Many organizations have put forth much effort and expense to develop human resources policies, practices, and procedures that are both aligned with the organization’s corporate culture and compliant with the law. Still, with organizations and the legal landscape constantly changing, it is important to perform frequent reviews to ensure that everything is up-to-date. Performing regular human resources audits is a proactive way of ensuring that an organization stays up-to-date and out of hot water when it comes to legal issues.
The purpose for conducting HR audits goes beyond ensuring legal compliance, however. While these audits are key for recognizing HR deficiencies, they also aid in recognizing HR successes. Furthermore, they help HR professionals standardize processes, identify risk areas, and align HR practices with the overarching strategy and goals of the organization. An HR audit assesses the current activities and inputs available and then determines the future HR needs of the organization. When done properly, the audit will ultimately result in meaningful action items, including a suggested timeline and allocation of resources, that will improve the effectiveness and efficiency of the HR function. Beyond these reasons, the HR audits help to instill confidence in management and the HR function.
Before an HR audit can be conducted, employers must be knowledgeable about the typical areas of focus:
1. Internal Services: Employers should regularly audit the services that are provided to their employees, including payroll, benefits administration, and conflict resolution. The quality of these services directly affects employee satisfaction, which is key in employee retention. Employee satisfaction with these services typically leads to increased company morale and engagement. An audit of these services should seek to ensure that they are meeting the needs of employees.
2. Legal Compliance: Employers must adhere to employment and labor laws, which are constantly changing and evolving. Performing an HR audit is especially important because it mitigates the risk of being liable for what is deemed “unfair employment practices”. Legal issues and conflicts can be extremely costly, and HR audits are a proactive way to minimize the costs associated with such compliance issues. The audit should assess the recruitment and selection process for employees to ensure fairness. It should also assess the procedures for layoffs and terminations and the effectiveness of measures taken to maintain workplace safety.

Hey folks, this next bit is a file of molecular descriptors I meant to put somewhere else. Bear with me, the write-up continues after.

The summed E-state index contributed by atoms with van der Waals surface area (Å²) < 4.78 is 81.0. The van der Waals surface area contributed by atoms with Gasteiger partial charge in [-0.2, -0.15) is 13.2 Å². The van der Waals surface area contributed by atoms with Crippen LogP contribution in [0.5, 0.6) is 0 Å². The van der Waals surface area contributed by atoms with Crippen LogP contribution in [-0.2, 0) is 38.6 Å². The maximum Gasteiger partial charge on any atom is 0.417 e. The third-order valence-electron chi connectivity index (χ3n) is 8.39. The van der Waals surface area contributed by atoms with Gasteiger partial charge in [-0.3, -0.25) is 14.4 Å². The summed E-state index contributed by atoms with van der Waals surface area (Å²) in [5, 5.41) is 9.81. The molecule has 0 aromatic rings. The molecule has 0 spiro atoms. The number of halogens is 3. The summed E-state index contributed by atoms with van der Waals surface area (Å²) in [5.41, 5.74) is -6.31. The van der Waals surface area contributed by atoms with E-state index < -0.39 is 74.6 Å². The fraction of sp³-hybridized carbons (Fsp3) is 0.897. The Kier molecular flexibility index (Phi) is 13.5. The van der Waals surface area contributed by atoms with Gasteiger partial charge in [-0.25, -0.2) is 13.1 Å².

3. Performance Management: HR audits usually involve reviewing employee files to ensure that supervisors and managers are continuously providing feedback and properly documenting it. An audit can help to pinpoint lapses in leadership and management and identify opportunities for training or performance management improvement.
These areas are common focuses in HR audits, but HR audits can be as broad or narrow as the company wants. While audits are a great tool to uncover deficiencies, organizations should be committed to acting on the recommended improvements. This can mean a number of things, from creating or updating policies and procedures, to performing a detailed review of your existing handbook, to communicating with employees to address some of the issues that are found.
Stay tuned for future blog posts about principal points in HR audits, detailed steps and outcomes of an HR audit, and more.
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Tom DiSilva has been providing professional human resource services for over 30 years. As the CEO of Navigate PEO, he actively partners with organizations of all sizes in the Greater New England area and across the country to help their businesses grow. He has expertise in HR and Labor Management, offering guidance and support for key areas of business such as negotiations, operations management, employee coaching, and employee benefits design.